Dwyane Wade has re-emerged as a vital late-game scorer for Miami, but he won’t mind sharing that role when Dion Waiters returns from ankle surgery, writes Ira Winderman of The Sun-Sentinel. Waiters returned to practice this week for the first time since his January operation, and the Heat are hoping he can make his season debut soon.

“It’ll definitely be times,” Wade said of sharing the ball with Waiters. “I mean, he’s a big-shot maker and a big-shot taker. I’m not worried about him at all at those moments. But there will be times. It’s just me understanding I’m at a different phase in my life, where it doesn’t matter.”

Wade, who holds nearly all the franchise scoring records, has made a greater effort in his final season to get his younger teammates involved in the offense, encouraging them to take shots in clutch situations.

“It’s understanding that I want other guys to be in those positions,” he added. “And I want them to succeed, obviously, but you grow in failure, as well, in those moments. So I don’t do what I used to do, which was always go get it in those moments. I don’t.”

There’s more today out of Miami:

  • The Heat are being cautious with Waiters to make sure he’s fully ready before he starts playing again, Winderman states in a question-and-answer column. The organization has seen Waiters return too early from other injuries twice before and they want to make sure he’s available for the second half of the season. They are hoping to gradually increase his minutes until he is ready to take on a sizable portion of the scoring load.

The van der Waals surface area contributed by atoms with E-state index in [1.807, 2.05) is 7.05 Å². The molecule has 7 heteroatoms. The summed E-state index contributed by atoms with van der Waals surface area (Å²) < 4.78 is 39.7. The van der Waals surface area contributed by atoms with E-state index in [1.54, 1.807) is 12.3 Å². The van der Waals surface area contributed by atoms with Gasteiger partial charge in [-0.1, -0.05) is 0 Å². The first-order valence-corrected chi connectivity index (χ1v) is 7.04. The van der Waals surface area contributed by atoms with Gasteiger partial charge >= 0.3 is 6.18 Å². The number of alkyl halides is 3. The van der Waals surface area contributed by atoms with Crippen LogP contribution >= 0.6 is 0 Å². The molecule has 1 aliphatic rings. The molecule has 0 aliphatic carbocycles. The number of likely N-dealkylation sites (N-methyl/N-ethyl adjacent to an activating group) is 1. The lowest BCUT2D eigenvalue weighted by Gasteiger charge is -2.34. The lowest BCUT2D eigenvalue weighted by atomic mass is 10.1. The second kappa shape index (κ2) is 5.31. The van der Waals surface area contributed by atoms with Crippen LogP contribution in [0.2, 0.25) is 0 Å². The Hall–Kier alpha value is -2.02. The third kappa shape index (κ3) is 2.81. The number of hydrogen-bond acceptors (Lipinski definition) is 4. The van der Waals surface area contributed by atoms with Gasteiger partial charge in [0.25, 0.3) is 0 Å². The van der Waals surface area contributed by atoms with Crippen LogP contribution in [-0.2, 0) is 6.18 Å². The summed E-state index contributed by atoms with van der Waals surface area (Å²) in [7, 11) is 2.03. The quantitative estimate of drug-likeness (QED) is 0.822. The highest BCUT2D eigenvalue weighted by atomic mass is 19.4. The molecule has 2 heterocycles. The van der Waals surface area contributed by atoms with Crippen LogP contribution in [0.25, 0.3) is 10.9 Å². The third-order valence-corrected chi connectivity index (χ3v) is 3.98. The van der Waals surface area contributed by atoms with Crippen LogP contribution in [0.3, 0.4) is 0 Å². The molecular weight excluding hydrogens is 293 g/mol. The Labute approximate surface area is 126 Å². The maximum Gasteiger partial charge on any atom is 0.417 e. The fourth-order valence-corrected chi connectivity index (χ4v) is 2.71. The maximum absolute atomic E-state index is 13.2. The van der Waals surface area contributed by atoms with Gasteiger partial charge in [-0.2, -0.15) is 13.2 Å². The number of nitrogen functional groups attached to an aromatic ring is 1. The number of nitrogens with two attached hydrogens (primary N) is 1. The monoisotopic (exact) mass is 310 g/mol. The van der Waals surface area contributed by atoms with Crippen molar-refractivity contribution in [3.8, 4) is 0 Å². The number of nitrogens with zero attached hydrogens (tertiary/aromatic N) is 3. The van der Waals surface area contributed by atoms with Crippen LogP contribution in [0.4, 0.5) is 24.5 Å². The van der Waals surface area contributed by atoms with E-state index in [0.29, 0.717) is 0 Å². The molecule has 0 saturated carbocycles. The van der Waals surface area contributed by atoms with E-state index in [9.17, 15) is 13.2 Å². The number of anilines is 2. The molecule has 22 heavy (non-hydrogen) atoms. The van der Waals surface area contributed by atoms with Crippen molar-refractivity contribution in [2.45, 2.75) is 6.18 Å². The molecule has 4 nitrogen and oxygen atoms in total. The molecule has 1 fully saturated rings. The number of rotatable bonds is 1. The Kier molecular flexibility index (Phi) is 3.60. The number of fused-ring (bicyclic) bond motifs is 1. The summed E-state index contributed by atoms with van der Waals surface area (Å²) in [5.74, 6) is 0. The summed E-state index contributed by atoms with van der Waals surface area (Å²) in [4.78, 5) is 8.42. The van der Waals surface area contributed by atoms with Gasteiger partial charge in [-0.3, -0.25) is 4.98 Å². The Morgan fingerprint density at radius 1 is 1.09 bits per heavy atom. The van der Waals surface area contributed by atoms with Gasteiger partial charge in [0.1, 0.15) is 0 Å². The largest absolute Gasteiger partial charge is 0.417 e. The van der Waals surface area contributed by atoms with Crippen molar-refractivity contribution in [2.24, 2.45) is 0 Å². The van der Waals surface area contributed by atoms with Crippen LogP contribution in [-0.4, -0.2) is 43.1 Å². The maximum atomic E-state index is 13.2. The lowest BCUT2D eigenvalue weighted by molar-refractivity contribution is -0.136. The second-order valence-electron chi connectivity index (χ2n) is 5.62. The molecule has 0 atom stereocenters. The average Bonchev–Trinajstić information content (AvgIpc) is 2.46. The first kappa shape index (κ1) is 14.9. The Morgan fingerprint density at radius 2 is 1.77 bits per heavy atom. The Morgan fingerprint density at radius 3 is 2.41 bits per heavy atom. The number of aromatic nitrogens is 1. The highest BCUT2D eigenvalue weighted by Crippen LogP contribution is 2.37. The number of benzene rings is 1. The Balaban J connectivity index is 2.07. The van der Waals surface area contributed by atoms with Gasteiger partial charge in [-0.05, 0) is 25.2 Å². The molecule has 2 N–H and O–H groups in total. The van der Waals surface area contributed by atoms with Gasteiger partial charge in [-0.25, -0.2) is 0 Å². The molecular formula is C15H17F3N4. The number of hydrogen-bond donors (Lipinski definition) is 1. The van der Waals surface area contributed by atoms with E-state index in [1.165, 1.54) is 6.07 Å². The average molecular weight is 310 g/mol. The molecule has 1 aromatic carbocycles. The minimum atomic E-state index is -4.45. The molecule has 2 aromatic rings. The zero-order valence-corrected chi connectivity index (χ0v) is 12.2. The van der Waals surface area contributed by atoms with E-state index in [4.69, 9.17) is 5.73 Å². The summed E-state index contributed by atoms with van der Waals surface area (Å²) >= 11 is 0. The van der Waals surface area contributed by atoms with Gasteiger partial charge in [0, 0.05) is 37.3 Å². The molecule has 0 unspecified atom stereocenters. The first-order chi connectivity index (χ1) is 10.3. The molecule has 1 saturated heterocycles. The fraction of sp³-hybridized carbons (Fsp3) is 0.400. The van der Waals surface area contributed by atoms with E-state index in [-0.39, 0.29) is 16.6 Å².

• In the same piece, Winderman credits coach Erik Spoelstra for working center Hassan Whiteside back into the fourth-quarter mix even though the Heat were successful without him. Whiteside is seeing more time in late-game situations, although his free throw shooting remains an issue.
  • Justise Winslow had taken over point guard duties with Goran Dragic injured, but that change hasn’t been noted on All-Star ballots, where Winslow is still listed as a forward, Winderman observes in a separate story. Other Miami players out of position on the ballots are Josh Richardson and Rodney McGruder.

Spoelstra: Whiteside Leaving Bench Early Is “Unacceptable”

In last night’s loss to the Magic, Heat center Hassan Whiteside left the bench early during the closing seconds of the fourth quarter and did not return. Per ESPN, head coach Erik Spoelstra was not given an explanation at the time, surmising that Whiteside was “probably extremely upset like we all are.”

However, teammate Dwyane Wade provided a more detailed explanation, telling reporters that Whiteside simply left the bench area to return to the locker room early because he had to go to the bathroom, which Whiteside confirmed today, per David Furones of the Sun-Sentinel.

“I didn’t know it was going to be as big of a deal as it was. I couldn’t hold it. My stomach was bothering me,” Whiteside said. I had to go to the bathroom. I’m sorry if that makes me a bad guy.”

Despite Whiteside’s explanation, Spoelstra apparently still wasn’t happy, perhaps not believing that the center’s absence was completely caused by stomach issues. Per Tim Reynolds of the Associated Press, Whiteside was disciplined internally.

“It’s totally unacceptable behavior by Hassan,” Spoelstra said. “We handled it, as a team, in the locker room today. That’s all any of you need to know.”